Samsung Galaxy Note 10.1 Review

Introduction and Design

Perfection is something that most manufacturers strive to achieve with their products, and as we all know too well, Samsung isn't a stranger when it comes to delivering the goods. Has it really been 6 months since we first feasted our eyes on the Samsung Galaxy Note 10.1 back at Mobile World Congress? Yes, and during the time, the note-taking focused tablet has received its redesign to better have it ready to take on the competition head on.

For a second though, it makes anyone wonder why they would even unveil something that wasn't up to the expectations of being a viable competitor. Whatever is the case, the Samsung Galaxy Note 10.1 is here in the flesh – freshly packing some upgraded internals, while presenting itself as the premier paper and pen replacement. Donning a $500 starting price point, it's sure to fit in nicely with the existing crop, but in a world where novel features are perceived to be tertiary things with consumers, it's going to take more for the Galaxy Note 10.1 to establish itself in the same premier class as its rivals.

The package contains:

  • USB cable
  • Wall Charger
  • Start Guide
  • Health & Safety and Warranty Guide


You'd think this "high-end" tablet would brandish an equally "high-end" design to reel in prying eyes. Instead, it's more ordinary than anything else, as it sports the all typical Samsung design; it's an all-plastic affair once again. Strangely, there's a great deal of weight (21.16 oz) and size (0.35" thick) attached to the tablet, which makes it rather cumbersome when compared to Samsung's previous efforts with the Galaxy Tab series. When first impressions make a whole lot of difference, the conventional look of this tablet might prove fatal, as consumers might seemingly overlook it in favor of something else more attractive.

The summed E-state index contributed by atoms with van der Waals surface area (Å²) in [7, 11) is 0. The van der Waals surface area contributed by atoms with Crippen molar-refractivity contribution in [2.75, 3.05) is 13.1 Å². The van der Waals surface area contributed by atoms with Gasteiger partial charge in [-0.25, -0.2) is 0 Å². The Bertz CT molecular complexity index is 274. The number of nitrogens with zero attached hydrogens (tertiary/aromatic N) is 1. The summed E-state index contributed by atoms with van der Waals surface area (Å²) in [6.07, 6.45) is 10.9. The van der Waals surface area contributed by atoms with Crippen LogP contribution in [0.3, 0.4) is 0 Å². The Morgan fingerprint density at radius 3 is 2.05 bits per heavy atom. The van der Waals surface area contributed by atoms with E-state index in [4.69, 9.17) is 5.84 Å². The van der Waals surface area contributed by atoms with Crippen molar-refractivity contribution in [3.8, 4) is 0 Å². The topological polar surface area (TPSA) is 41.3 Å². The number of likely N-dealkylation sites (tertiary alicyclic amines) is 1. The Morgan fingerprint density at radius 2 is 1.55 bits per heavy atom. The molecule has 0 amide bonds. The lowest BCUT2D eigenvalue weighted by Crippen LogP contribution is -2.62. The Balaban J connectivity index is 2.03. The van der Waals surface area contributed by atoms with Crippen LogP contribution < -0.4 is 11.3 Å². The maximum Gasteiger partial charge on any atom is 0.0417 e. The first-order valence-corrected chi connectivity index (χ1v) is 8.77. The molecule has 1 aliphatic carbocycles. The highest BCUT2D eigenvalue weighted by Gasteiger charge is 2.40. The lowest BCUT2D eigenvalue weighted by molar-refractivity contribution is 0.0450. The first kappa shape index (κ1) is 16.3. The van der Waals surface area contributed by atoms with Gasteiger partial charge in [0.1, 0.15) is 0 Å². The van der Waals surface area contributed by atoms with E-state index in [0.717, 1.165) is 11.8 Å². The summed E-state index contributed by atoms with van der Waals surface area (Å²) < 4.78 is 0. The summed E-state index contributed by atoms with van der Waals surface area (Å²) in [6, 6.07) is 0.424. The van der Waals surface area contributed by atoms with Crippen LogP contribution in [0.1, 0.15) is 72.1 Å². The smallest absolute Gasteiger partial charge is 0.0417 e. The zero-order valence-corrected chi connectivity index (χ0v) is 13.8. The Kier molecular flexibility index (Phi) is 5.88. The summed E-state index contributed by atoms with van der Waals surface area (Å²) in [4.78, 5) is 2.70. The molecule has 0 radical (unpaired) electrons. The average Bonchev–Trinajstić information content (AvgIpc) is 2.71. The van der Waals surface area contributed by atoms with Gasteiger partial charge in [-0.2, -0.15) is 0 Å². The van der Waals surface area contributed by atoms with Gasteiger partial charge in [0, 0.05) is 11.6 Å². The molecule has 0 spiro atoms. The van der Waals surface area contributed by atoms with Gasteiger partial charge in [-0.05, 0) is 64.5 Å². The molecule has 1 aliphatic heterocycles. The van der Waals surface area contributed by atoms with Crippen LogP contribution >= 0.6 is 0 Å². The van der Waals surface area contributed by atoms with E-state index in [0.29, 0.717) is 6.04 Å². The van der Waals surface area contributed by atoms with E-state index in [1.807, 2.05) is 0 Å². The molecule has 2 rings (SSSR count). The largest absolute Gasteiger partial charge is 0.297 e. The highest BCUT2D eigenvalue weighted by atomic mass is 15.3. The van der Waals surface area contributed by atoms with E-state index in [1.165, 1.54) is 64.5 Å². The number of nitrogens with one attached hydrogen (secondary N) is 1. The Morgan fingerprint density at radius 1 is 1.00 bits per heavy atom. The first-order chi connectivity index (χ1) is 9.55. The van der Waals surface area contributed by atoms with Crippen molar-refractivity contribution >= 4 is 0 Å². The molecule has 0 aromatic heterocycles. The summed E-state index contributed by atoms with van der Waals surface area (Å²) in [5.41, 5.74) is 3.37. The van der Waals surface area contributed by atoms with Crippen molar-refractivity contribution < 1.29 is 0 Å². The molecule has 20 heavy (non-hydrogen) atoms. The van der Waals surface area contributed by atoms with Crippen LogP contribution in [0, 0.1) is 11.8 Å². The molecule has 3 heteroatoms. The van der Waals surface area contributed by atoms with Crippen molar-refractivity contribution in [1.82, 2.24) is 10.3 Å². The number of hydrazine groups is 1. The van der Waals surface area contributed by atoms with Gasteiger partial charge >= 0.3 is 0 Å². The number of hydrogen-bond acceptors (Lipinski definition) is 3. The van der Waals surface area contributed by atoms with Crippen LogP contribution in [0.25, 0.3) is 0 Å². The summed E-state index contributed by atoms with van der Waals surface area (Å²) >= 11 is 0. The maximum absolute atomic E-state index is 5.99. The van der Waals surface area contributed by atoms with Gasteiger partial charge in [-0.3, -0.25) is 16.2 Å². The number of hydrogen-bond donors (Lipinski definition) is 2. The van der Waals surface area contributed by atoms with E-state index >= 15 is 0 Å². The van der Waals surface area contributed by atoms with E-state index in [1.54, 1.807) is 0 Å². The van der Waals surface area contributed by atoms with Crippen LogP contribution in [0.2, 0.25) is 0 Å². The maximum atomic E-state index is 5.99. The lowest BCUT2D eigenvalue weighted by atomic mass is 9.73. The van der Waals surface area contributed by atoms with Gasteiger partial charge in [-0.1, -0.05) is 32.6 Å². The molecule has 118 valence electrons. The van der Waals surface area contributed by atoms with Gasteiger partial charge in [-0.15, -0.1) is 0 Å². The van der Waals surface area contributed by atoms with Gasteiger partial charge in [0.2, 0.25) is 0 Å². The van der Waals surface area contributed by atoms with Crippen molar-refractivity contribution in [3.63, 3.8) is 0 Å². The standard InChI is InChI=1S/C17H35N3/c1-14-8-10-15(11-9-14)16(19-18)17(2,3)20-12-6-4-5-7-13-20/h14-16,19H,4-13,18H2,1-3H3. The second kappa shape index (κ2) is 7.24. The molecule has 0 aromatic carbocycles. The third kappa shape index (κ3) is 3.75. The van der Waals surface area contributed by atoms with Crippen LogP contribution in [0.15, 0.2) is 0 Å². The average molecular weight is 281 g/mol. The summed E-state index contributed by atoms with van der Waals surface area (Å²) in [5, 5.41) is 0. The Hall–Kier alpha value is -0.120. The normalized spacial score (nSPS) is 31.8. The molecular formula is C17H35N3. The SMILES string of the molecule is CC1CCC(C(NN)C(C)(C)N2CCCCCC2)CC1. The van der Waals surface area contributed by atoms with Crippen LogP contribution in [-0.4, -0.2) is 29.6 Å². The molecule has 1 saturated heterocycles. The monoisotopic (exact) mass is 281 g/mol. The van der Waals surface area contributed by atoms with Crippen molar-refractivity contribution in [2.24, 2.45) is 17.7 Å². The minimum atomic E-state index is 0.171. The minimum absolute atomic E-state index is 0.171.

Since the Samsung Galaxy Note 10.1 shares many of the design elements of the Galaxy Tab series, it doesn't surprise us that most of its buttons are found towards the top edge. Specifically, these include the power button, volume control, microSD slot, 3.5mm headset jack, and IR blaster. With the latter, it's been increasingly commonplace with Samsung's line of tablets of late, which essentially turns it into a universal remote – a great addition to find, of course.

Finally, the bottom side of the tablet is home to the microphone and proprietary dock port, which allows for data/charging connectivity. However, you'll need to purchase an optional adapter or dock accessory to gain video-out functionality.

Perched above the display, a 2-megapixel camera sits ready and waiting to shoot self-portraits and the occasional video chatting session. Along the sides, the tablet's two speakers are directed towards us – allowing for better dispersion of audio.

Flipping it over, the 5-megapixel auto-focus camera with flash is smacked directly towards the middle top-side of the tablet. When 1080p recording is becoming the standard, some might be flabbergasted to know that this is pacing 720p recording.


Considering that this tablet targets individuals who are big into photo-editing, it's unfortunate to find its display flaunting WXGA 1280 x 800 resolution – underwhelming to say the least. Nevertheless, it's adequate enough for most case uses, such as being able to distinguish fine details with no problems. Furthermore, the 10.1" Super PLS LCD display has enough pleasing visuals, such as a high contrast and a natural looking color production, to make it pleasing enough to look at – though, its viewing angles are a bit weak. Essentially, we notice it washing out when tilted, and when you combine that with outdoor viewing with the sun present, it still requires some shielding for proper viewing.


Just like the Samsung Galaxy Note smartphone, the standout feature of the Galaxy Note 10.1 is none other than the included S-Pen. Employing Wacom technology, which enables the tablet to distinguish various degrees of pressure sensitivity, it's undeniably the most precise and accurate thing for touch input. Simply put it, the S-Pen dishes up the most natural process for handwriting and drawing. Depending on how much pressure is applied, you can obtain faint or dark strokes – thus, giving us complete and utter control with our movement.

In its attempt to emulate the pencil and paper experience, the S-Pen is fashioned so that it has the distinct look of an actual pencil. Therefore, our fingers comfortably wrap around the S-Pen with little fatigue or irritation after prolonged usage. With the redesign of the tablet, there's now a slot in the rear to accommodate the S-Pen when it's not in use.

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